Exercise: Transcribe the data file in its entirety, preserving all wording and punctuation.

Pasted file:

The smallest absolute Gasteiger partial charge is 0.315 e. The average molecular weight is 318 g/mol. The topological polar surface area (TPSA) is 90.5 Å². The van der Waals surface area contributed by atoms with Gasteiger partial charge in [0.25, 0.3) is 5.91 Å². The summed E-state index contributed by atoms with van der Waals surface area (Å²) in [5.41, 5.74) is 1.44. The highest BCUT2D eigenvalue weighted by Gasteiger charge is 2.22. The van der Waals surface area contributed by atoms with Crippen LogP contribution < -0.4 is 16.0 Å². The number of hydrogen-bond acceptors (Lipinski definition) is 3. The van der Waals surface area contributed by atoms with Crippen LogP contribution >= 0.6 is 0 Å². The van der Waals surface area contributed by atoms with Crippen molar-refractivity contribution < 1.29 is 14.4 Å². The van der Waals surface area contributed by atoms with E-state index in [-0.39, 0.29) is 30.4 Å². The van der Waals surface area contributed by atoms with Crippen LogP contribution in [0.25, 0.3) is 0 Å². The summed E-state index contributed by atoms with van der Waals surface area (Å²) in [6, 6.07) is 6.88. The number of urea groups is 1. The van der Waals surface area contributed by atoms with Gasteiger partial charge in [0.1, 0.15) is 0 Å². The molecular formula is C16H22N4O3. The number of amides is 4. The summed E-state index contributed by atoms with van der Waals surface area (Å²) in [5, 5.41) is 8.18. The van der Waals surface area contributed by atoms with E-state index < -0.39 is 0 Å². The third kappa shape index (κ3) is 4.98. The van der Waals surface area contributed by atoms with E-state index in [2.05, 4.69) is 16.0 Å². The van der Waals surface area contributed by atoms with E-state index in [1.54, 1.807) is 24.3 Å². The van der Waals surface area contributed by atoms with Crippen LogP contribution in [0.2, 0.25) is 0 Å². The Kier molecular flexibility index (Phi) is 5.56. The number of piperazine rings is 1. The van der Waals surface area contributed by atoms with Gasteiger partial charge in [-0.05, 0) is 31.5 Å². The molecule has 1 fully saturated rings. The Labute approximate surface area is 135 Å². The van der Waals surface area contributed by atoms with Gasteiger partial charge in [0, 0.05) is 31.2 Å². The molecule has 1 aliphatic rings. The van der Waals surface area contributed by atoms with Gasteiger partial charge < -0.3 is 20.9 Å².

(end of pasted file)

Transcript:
The smallest absolute Gasteiger partial charge is 0.315 e. The average molecular weight is 318 g/mol. The topological polar surface area (TPSA) is 90.5 Å². The van der Waals surface area contributed by atoms with Gasteiger partial charge in [0.25, 0.3) is 5.91 Å². The summed E-state index contributed by atoms with van der Waals surface area (Å²) in [5.41, 5.74) is 1.44. The highest BCUT2D eigenvalue weighted by Gasteiger charge is 2.22. The van der Waals surface area contributed by atoms with Crippen LogP contribution < -0.4 is 16.0 Å². The number of hydrogen-bond acceptors (Lipinski definition) is 3. The van der Waals surface area contributed by atoms with Crippen LogP contribution >= 0.6 is 0 Å². The van der Waals surface area contributed by atoms with Crippen molar-refractivity contribution < 1.29 is 14.4 Å². The van der Waals surface area contributed by atoms with E-state index in [-0.39, 0.29) is 30.4 Å². The van der Waals surface area contributed by atoms with Crippen LogP contribution in [0.25, 0.3) is 0 Å². The summed E-state index contributed by atoms with van der Waals surface area (Å²) in [6, 6.07) is 6.88. The number of urea groups is 1. The van der Waals surface area contributed by atoms with Gasteiger partial charge in [0.1, 0.15) is 0 Å². The molecular formula is C16H22N4O3. The number of amides is 4. The summed E-state index contributed by atoms with van der Waals surface area (Å²) in [5, 5.41) is 8.18. The van der Waals surface area contributed by atoms with E-state index < -0.39 is 0 Å². The third kappa shape index (κ3) is 4.98. The van der Waals surface area contributed by atoms with E-state index in [2.05, 4.69) is 16.0 Å². The van der Waals surface area contributed by atoms with E-state index in [1.54, 1.807) is 24.3 Å². The van der Waals surface area contributed by atoms with Crippen LogP contribution in [0.2, 0.25) is 0 Å². The Kier molecular flexibility index (Phi) is 5.56. The number of piperazine rings is 1. The van der Waals surface area contributed by atoms with Gasteiger partial charge in [-0.05, 0) is 31.5 Å². The molecule has 1 fully saturated rings. The Labute approximate surface area is 135 Å². The van der Waals surface area contributed by atoms with Gasteiger partial charge in [0, 0.05) is 31.2 Å². The molecule has 1 aliphatic rings. The van der Waals surface area contributed by atoms with Gasteiger partial charge < -0.3 is 20.9 Å².